Simon concert raises case for events fund

Steve Richardson
Steve Richardson
Paul Simon's performance at Forsyth Barr Stadium is expected to deliver a multimillion-dollar cash injection for Dunedin, underscoring the need for a new events attraction fund, the Otago Chamber of Commerce says.

Simon, the 12-time Grammy Award-winning songwriter, was last week unveiled as the long-awaited follow-up to the Elton John sellout show.

He would perform at the stadium on April 6, then at Auckland's Vector Arena on April 8.

Chamber chief executive John Christie yesterday said the concert would attract fans from around the South Island and possibly across New Zealand.

A sellout crowd would probably mean an economic impact on a par with the $14 million delivered to Dunedin by the Elton John concert in late 2011, which drew 35,000 fans.

That was because, as with the Elton John concert, fans coming to Dunedin were likely to be ''more mature'', with higher disposable incomes, and spend more than one night in the city, he said.

''The demographic will be pretty similar and from that perspective we are likely to see a similar economic impact for the city,'' he said.

It was a sentiment echoed yesterday by Hospitality Association of New Zealand Otago branch president Mark Scully and Dunedin Restaurant Association president Steve Richardson, who both welcomed news of the concert.

''It's going to appeal to a wide range of people because he's had success over such a long period of time,'' Mr Scully said.

Mr Christie said yesterday there was no doubt the concert would make a positive economic contribution to the city, and underscored the need for a new events fund.

The city needed headline acts like Elton John or Simon to lure people to the city.

''It keeps Dunedin on people's list of places to visit,'' he said.

Dunedin city councillors were set to consider a report on DVML's financial future - including the possibility of a new events fund to offer incentives for big acts - in coming days as part of the council's 2013-14 pre-draft budget meetings.

Deputy mayor Chris Staynes also raised the prospect of a new events fund, paid for by the city's hospitality businesses, late last year, as the council grappled with news of DVML's $3.2 million loss for the 2011-12 year.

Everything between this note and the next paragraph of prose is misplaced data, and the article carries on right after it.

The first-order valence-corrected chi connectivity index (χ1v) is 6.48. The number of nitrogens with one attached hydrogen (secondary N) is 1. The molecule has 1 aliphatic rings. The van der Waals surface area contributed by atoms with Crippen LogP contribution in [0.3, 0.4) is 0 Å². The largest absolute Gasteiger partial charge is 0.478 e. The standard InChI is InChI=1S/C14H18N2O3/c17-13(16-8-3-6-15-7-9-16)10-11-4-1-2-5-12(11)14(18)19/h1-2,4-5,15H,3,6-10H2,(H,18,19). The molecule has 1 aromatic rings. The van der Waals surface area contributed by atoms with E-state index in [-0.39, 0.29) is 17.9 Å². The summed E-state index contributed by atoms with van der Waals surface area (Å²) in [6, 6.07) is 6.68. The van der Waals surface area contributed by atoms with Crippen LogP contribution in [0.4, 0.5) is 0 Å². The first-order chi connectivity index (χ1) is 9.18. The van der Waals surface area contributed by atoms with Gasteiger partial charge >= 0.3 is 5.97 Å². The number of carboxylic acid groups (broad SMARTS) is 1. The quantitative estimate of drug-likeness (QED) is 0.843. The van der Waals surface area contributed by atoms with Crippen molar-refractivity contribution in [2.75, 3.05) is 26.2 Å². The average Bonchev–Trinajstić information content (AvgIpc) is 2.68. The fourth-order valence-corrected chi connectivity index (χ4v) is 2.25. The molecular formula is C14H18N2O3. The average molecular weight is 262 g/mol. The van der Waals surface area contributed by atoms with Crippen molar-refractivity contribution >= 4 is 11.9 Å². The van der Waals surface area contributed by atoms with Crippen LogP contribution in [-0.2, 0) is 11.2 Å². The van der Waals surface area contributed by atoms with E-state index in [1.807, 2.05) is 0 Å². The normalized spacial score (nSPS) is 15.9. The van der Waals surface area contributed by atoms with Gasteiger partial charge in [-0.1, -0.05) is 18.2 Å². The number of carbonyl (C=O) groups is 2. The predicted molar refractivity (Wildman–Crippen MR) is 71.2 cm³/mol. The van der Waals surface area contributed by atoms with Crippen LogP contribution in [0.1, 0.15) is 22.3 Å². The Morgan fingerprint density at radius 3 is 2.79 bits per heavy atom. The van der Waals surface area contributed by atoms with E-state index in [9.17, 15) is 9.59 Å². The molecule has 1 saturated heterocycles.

Mr Christie said talk of a new fund would generate debate, but the city needed to spend money to make money.

''We do need to have a budget there for events that are going to be able to attract promoters, to bring events that are going to be of some risk to them to Dunedin.''

The big question, Mr Christie believed, was whether ratepayers or the city's hospitality sector, who stood to benefit the most from more big events, should pay for it.

''I think that's something we need to work through as a city and then get on with it . . . but we definitely need a fund,'' he said.

Mr Scully said it made sense for those who benefited from big events to pay for such a fund.

However, it became more complicated when considering whether only central city bars, restaurants and accommodation providers should be covered, or if the net should be cast wider, he believed.

''Some will get massive gains out of it, some will get minimal, and some will actually have a negative effect,'' he said.

''That's the challenge for the council. If they want to implement something like that, it has to be well thought out and it has to be fair.''

Despite that, he believed securing more big events would be ''absolutely crucial'' for the city and the stadium.

''At the end of the day, if we can have events that bring money in from outside Dunedin, that's the key.

''The more events like this we have at the stadium, the better.''

Mr Richardson was more circumspect, saying his members welcomed big events but did not want to pay more to help attract them.

 

Paul Simon

I will be at the stadium after all. Bluesfest tents & schedule is out this evening. Two bad clashes, Robert Plant & The Sensational Space Shifters up against Iggy & The Stooges on the Saturday and Paul Simon versus Wilco on the Monday. Will see the Iggster and Wilco, so off to the stadium to see Simon and Well or Auck to see Plant supported by the Blind Boys of Alabama.

Ahhh. A real stadium

@yessiryousir:  And one you could comfortably pop ours in and shut the lid. Lol

But all joking aside, just curious if said stadium had a plastic roof? Would I be correct in assuming our roof would not be helpful in obtaining any kind of quality accoustics?

It's here...

All we can do is embrace it and try and come up with ideas to generate more income so it is less burden on us.

I too have been abroad to concerts and actually ones in Europe and the US in 60-70000 seat football stadiums and they have sounded great and atmosphere had been awesome!

I think what we are forgetting is teenagers/young 20 somethings, do have expendable cash for entertainment or the abiliity to wring their parents' wallet dry.

Not so old...

But clearly missing the point!

Paul Simon

Yes The Macklemore & Ryan Lewis gig should be supported if you are into hip-hop. It is part of Orientation so a large crowd can be expected,and ticket prices are affordable. But bear in mind that the size of venues they play back home is around the 1500 mark. Logan Campbell Centre at 3000 not yet sold out. The promoter does not have a large high cost to move band, so the Dunedin concert should be a good little earner for all concerned.